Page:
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CONTINUED STRENGTH IN GOVERNMENT EXPENDITURE
Government final consumption expenditure rose 1.8% in the December quarter 2018 and remains strong through the year at 5.6%. National non-defence (4.2%) was the main contributor to growth in the quarter, due to increases in social benefits to households from continued government spending on disability, health and aged care services. State and local government expenditure increased 1.1% driven by rises in non-employee expenses.
SUSTAINED GROWTH IN INVESTMENT BY GENERAL GOVERNMENT
General government gross fixed capital formation increased 2.7% this quarter. The rise was driven by state and local general government (6.3%), with continued strength due to public infrastructure investment. This was offset by national general government, which fell 5.7% following defence purchases in the September quarter. Through the year general government gross fixed capital formation has risen 9.0%, again reflecting the high number of public infrastructure projects occurring across the country.
BUILD UP IN INVENTORIES
Inventories held by business increased $685m in the December quarter 2018.
GROWTH IN HOUSEHOLD CONSUMPTION SLOWS
Household final consumption expenditure increased 0.4% in the December quarter 2018, with through the year growth moderating to 2.0%. The growth in household consumption was driven by spending on health, clothing and footwear, and hotels, cafes and restaurants. There were falls in household spending for electricity, gas and other fuel, purchases of vehicles and furnishings and household equipment.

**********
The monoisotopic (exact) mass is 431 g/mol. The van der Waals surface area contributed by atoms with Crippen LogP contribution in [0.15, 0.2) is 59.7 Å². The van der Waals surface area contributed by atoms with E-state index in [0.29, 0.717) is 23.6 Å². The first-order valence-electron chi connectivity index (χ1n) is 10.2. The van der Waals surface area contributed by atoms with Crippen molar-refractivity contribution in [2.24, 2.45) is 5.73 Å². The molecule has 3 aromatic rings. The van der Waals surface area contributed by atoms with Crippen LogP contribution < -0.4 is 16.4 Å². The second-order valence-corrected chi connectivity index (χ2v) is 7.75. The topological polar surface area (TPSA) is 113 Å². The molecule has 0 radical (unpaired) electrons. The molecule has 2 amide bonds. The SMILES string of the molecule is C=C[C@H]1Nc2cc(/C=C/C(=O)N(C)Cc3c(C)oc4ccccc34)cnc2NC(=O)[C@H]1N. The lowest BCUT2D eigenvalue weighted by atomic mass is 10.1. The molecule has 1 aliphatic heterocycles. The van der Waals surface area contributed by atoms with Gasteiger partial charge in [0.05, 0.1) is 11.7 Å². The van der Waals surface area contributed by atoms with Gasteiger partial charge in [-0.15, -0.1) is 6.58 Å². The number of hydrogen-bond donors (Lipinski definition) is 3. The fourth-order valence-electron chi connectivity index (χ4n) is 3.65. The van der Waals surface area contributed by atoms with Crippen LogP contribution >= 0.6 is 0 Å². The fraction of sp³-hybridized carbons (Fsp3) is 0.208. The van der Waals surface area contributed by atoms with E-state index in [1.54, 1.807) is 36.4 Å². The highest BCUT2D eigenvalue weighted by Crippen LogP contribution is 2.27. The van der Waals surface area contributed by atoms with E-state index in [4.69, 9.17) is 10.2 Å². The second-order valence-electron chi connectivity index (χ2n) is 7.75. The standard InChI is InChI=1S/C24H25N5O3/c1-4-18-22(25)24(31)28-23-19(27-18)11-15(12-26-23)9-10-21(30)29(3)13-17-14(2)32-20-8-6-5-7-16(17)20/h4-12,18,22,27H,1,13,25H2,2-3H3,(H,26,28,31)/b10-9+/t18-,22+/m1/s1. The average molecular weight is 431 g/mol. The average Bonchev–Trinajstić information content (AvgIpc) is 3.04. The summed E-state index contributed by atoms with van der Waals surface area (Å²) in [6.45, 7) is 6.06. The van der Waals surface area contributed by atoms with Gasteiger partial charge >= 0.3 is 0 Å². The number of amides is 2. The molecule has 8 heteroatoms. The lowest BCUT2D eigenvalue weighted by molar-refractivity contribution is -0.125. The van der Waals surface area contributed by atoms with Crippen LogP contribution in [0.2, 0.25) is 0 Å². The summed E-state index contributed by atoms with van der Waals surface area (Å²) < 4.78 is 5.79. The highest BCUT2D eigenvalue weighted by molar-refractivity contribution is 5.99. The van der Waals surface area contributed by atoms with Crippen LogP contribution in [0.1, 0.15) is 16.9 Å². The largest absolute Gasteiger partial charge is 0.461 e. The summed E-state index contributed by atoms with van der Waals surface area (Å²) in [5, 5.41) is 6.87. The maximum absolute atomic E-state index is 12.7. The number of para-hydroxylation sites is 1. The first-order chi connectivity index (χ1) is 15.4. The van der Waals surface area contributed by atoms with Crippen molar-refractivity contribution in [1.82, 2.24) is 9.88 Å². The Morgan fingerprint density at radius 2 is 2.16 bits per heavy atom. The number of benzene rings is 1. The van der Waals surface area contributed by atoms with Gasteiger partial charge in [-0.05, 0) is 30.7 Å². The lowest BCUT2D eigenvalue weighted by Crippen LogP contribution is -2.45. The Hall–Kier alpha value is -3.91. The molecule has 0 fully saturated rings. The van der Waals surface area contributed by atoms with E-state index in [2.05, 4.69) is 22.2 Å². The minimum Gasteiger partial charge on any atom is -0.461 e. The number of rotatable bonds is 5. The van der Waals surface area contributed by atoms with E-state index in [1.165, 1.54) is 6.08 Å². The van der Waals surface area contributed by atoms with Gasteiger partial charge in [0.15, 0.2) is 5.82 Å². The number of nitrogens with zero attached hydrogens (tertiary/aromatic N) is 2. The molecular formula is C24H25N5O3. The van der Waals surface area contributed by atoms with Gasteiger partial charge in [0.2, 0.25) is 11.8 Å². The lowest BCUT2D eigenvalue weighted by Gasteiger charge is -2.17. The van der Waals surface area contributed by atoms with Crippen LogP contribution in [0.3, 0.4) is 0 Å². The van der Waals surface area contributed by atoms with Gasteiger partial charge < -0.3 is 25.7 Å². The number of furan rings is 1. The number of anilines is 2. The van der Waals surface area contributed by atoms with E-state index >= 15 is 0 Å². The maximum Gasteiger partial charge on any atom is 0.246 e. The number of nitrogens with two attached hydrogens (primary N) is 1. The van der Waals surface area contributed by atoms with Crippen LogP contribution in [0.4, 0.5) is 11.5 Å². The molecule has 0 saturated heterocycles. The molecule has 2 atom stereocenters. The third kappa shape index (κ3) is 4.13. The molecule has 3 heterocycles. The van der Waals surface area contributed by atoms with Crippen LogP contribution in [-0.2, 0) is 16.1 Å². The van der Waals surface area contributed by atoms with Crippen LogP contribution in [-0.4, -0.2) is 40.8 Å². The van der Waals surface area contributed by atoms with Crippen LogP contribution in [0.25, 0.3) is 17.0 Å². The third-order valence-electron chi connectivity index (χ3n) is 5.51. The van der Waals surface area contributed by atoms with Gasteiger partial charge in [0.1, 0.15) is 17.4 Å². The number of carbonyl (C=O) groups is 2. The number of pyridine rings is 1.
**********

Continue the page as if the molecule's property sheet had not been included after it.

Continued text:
BROAD BASED GROWTH IN COMPENSATION OF EMPLOYEES
Compensation of Employee (COE) increased 0.9% in December quarter 2018 due to strength from both the private and public sector. Through the year COE increased 4.3% and with growth above its five year December average of 3.4% growth.
HOUSEHOLD SAVING RATIO INCREASED MARGINALLY
The household saving ratio rose to 2.5% in the December quarter 2018. This slight pick up was due to modest growth in household disposable income alongside lower growth in household spending. The growth in gross disposable income was due to continued growth in compensation of employees as well as an increase in insurance claims received by households.
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